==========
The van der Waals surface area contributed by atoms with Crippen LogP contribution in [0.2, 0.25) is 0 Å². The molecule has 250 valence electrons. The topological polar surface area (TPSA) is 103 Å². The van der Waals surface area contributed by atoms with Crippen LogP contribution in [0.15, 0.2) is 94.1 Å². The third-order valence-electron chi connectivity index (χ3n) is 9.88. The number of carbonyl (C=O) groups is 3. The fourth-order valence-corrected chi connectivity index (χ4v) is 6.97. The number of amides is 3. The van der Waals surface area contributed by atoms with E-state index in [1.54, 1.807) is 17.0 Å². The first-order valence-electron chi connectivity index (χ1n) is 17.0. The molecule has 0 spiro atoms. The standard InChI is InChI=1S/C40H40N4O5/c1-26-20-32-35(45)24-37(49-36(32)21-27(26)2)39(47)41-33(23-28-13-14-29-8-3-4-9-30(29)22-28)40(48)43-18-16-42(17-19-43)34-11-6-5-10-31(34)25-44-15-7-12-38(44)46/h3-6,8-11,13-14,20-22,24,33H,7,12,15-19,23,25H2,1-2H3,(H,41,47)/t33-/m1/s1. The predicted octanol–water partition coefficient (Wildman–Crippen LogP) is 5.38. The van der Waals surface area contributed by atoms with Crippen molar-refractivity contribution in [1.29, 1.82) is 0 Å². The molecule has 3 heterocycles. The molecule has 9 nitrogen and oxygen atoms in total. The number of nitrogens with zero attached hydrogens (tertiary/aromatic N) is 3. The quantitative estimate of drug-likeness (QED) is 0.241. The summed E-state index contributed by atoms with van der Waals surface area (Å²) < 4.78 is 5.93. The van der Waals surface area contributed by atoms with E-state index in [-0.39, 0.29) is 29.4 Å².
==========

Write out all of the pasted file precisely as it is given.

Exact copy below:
The van der Waals surface area contributed by atoms with Crippen LogP contribution in [0.2, 0.25) is 0 Å². The molecule has 250 valence electrons. The topological polar surface area (TPSA) is 103 Å². The van der Waals surface area contributed by atoms with Crippen LogP contribution in [0.15, 0.2) is 94.1 Å². The third-order valence-electron chi connectivity index (χ3n) is 9.88. The number of carbonyl (C=O) groups is 3. The fourth-order valence-corrected chi connectivity index (χ4v) is 6.97. The number of amides is 3. The van der Waals surface area contributed by atoms with E-state index in [1.54, 1.807) is 17.0 Å². The first-order valence-electron chi connectivity index (χ1n) is 17.0. The molecule has 0 spiro atoms. The standard InChI is InChI=1S/C40H40N4O5/c1-26-20-32-35(45)24-37(49-36(32)21-27(26)2)39(47)41-33(23-28-13-14-29-8-3-4-9-30(29)22-28)40(48)43-18-16-42(17-19-43)34-11-6-5-10-31(34)25-44-15-7-12-38(44)46/h3-6,8-11,13-14,20-22,24,33H,7,12,15-19,23,25H2,1-2H3,(H,41,47)/t33-/m1/s1. The predicted octanol–water partition coefficient (Wildman–Crippen LogP) is 5.38. The van der Waals surface area contributed by atoms with Crippen molar-refractivity contribution in [1.29, 1.82) is 0 Å². The molecule has 3 heterocycles. The molecule has 9 nitrogen and oxygen atoms in total. The number of nitrogens with zero attached hydrogens (tertiary/aromatic N) is 3. The quantitative estimate of drug-likeness (QED) is 0.241. The summed E-state index contributed by atoms with van der Waals surface area (Å²) < 4.78 is 5.93. The van der Waals surface area contributed by atoms with E-state index in [-0.39, 0.29) is 29.4 Å².